ANN ARBOR, Mich. -- The inequalities that mark American life maintain their hold
through age and even death, a new study shows.
Wealthier elders are significantly less likely than poorer ones to suffer pain
at the end of their lives, according to a University of Michigan study forthcoming
in the August issue of the Journal of Palliative Care.
Specifically, men and women age 70 or older whose net worth was $70,000 or
higher were 30 percent less likely than poorer people to have felt pain often
during the year before they died. This difference persisted after the researchers
controlled for age, gender, ethnicity, education and diagnosis.
Wealthier elders also experienced a lower number of symptoms overall, the study
found. Those in the wealthiest half of the elderly population not only had less
pain, but were less likely to suffer from shortness of breath and depression.
Still, both rich and poor older Americans suffered more than expected in their
last year of life, the researchers concluded.
"Regardless of wealth, older Americans carry an unacceptable burden of
suffering in their last year of life," said Maria Silveira, a physician
at the Veterans Affairs Ann Arbor Healthcare System, a research scientist at
the U-M and the lead author of the study. "The older adults we studied
who lived in the community suffered as much in their last year of life as do
younger people who are severely ill and hospitalized."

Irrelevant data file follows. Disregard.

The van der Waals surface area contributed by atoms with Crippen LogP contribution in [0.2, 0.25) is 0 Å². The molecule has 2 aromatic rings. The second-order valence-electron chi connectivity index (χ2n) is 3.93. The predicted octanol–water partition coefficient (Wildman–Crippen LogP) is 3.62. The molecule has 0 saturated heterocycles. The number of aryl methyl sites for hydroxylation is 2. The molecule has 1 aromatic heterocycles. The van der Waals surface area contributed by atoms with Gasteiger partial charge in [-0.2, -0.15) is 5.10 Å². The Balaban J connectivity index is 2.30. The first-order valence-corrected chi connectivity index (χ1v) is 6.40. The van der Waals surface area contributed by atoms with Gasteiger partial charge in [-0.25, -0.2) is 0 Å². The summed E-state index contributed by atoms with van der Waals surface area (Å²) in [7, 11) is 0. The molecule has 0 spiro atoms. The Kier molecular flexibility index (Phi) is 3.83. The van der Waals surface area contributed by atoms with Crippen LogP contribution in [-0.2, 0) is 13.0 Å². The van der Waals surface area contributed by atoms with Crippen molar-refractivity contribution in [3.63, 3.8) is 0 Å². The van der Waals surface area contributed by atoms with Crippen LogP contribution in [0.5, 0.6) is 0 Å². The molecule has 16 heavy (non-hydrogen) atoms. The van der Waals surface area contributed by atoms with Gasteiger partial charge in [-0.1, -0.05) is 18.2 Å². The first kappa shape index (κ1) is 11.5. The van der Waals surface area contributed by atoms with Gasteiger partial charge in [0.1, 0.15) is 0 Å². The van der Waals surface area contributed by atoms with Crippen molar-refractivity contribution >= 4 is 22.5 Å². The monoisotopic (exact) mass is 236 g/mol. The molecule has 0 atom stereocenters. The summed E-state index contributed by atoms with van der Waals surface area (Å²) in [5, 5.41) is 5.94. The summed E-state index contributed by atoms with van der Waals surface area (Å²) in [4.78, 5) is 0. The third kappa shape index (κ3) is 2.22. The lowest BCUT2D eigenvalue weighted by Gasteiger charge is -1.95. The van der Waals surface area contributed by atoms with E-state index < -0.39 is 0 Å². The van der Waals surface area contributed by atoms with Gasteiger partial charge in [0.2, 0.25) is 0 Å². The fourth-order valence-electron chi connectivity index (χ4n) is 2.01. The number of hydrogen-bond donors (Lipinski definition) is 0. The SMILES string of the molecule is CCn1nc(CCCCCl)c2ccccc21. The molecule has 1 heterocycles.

Fatigue was the most common symptom, experienced by 57 percent of those who died.
More than 50 percent experienced pain, and 59 percent of those who experienced
pain were reported to have suffered pain at severe levels.
The study was based on an analysis of data on 2,604 men and women age 70 or
older who died between 1993 and 2000. They were part of the Health and Retirement
Study conducted by the U-M Institute for Social Research (ISR) and funded by
the National Institute on Aging. The study interviews a nationally representative
sample of 22,000 Americans age 50 and over every two years.
When a participant in the study dies, researchers interview surviving spouses
or others to learn about their last months of life and the circumstances of
their death. For the current study, Silveira and U-M colleagues Mohammed Kabeto
and Kenneth Langa were especially interested in symptoms of pain, depression,
and shortness of breath at the end of life. "These are treatable symptoms,"
Langa said, "and not an inevitable part of the dying process."
"Our current health system provides palliative care mostly through hospice
and hospitals," Silveira said. "As a result, health care providers'
radar may be set to miss older adults unless they have a reason to become hospitalized."
The authors offered several possible explanations for their "most unique
and sobering finding"—that wealthier elders suffer less than poorer
ones at the end of life.
When personal resources are limited, elders without coverage for prescription
medications, including those on Medicare, may choose to sacrifice comfort in
order to prolong their life or maintain their ability to function, the authors
speculate, Silveira said.
"Elders with greater financial resources may express their symptoms more
assertively and demand better care, the researchers suggest. They may have greater
access to goods and services above and beyond what insurance provides, and to
social support from family and friends. They may also reside in settings with
better quality of care."
To break the connection between wealth and suffering at the end of life, the
government might consider expanding Medicare to include medications, or expanding
the criteria for hospice to include older adults with significant symptoms,
regardless of their prognosis. Currently, hospice treatment is covered only
for those whose physicians certify to have less than six months to live.
"This would enable older adults to access medications regardless of ability
to pay," Silveira said. "It would also improve access to services
for underserved and vulnerable populations."